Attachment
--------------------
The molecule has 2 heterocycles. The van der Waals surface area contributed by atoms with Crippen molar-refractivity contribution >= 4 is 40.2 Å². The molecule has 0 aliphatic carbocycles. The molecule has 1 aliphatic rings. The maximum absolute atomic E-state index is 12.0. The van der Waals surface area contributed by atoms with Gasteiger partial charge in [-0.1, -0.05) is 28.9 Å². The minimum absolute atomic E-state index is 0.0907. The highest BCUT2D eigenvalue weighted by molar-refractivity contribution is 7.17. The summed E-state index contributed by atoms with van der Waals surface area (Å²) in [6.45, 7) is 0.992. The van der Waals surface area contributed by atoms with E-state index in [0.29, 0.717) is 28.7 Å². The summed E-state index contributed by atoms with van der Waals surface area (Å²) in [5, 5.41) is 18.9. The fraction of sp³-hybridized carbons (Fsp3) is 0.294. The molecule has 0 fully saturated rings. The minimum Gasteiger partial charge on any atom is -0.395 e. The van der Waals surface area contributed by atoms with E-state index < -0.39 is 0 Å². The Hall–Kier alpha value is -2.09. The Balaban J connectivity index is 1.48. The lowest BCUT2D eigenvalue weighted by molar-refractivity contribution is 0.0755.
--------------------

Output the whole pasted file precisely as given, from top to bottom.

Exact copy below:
The molecule has 2 heterocycles. The van der Waals surface area contributed by atoms with Crippen molar-refractivity contribution >= 4 is 40.2 Å². The molecule has 0 aliphatic carbocycles. The molecule has 1 aliphatic rings. The maximum absolute atomic E-state index is 12.0. The van der Waals surface area contributed by atoms with Gasteiger partial charge in [-0.1, -0.05) is 28.9 Å². The minimum absolute atomic E-state index is 0.0907. The highest BCUT2D eigenvalue weighted by molar-refractivity contribution is 7.17. The summed E-state index contributed by atoms with van der Waals surface area (Å²) in [6.45, 7) is 0.992. The van der Waals surface area contributed by atoms with E-state index in [0.29, 0.717) is 28.7 Å². The summed E-state index contributed by atoms with van der Waals surface area (Å²) in [5, 5.41) is 18.9. The fraction of sp³-hybridized carbons (Fsp3) is 0.294. The molecule has 0 fully saturated rings. The minimum Gasteiger partial charge on any atom is -0.395 e. The van der Waals surface area contributed by atoms with E-state index < -0.39 is 0 Å². The Hall–Kier alpha value is -2.09. The Balaban J connectivity index is 1.48. The lowest BCUT2D eigenvalue weighted by molar-refractivity contribution is 0.0755.